Boston Globe/Getty Images
Thursday night will see the rise of this year's harvest moon, and although you’ve probably heard the term, you might not know what it really means. So why is this full moon different from all the others? Here are some reasons.
- It’s the closest full moon to the beginning of fall. That means it usually rises in September, but this year it’s Oct. 5 (in a given year, the harvest moon may rise from two weeks before the autumn equinox to two weeks after it).
- Moonrise comes close to sunset, a fact relating to the origin of the name harvest moon. The harvest moon was once important to farmers and workers who were harvesting end-of-season crops, as they needed the moonlight to see what they were doing. For several nights there will be bright moonlight early in the evening. "It may almost seem as if there are full Moons multiple nights in a row!” the Old Farmer’s Almanac writes.
- The moonrises over several days are closer together than they are the rest of the year. Typically, the moon rises about 50 minutes later than it did on the previous night. But that difference shrinks to 30 minutes near the autumn equinox, the almanac notes. It's the shortest gap of the year.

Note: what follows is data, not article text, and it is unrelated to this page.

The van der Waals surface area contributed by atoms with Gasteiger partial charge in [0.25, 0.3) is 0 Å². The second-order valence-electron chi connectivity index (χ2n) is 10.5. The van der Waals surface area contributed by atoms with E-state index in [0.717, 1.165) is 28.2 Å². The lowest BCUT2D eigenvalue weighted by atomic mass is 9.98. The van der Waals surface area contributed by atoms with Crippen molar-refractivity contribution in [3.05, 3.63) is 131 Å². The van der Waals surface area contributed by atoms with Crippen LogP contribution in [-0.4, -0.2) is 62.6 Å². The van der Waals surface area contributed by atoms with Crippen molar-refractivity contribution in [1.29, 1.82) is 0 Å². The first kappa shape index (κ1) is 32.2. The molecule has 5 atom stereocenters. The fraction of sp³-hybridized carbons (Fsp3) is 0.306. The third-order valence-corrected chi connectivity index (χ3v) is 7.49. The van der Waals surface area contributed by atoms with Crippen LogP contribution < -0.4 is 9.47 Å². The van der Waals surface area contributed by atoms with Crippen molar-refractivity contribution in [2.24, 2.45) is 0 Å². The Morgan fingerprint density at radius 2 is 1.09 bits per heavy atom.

- The harvest moon often looks bigger and more orange than other full moons. The size is an illusion, science website phys.org notes (there’s even an approximate way to demonstrate this with an aspirin). The orange color results from the moon's position on the horizon. The atmosphere is thicker near the horizon than it is at higher altitudes, and that atmosphere scatters blue light but lets red light pass. The result is that the moon appears to be orange in color (or at least yellow or reddish).
Of course, the harvest moon is also the subject of songs and poetry. Henry Wadsworth Longfellow and Carl Sandburg, among others, waxed rhapsodic about the event. On a mildly darker note, English poet Ted Hughes wrote of petrified cows and sheep.
On the music front, "Shine on, Harvest Moon" was a popular song of the vaudeville era (you may remember jazz traditionalist Leon Redbone performing it in the early days of Saturday Night Live), and Neil Young named a critically acclaimed album and song after the celestial event.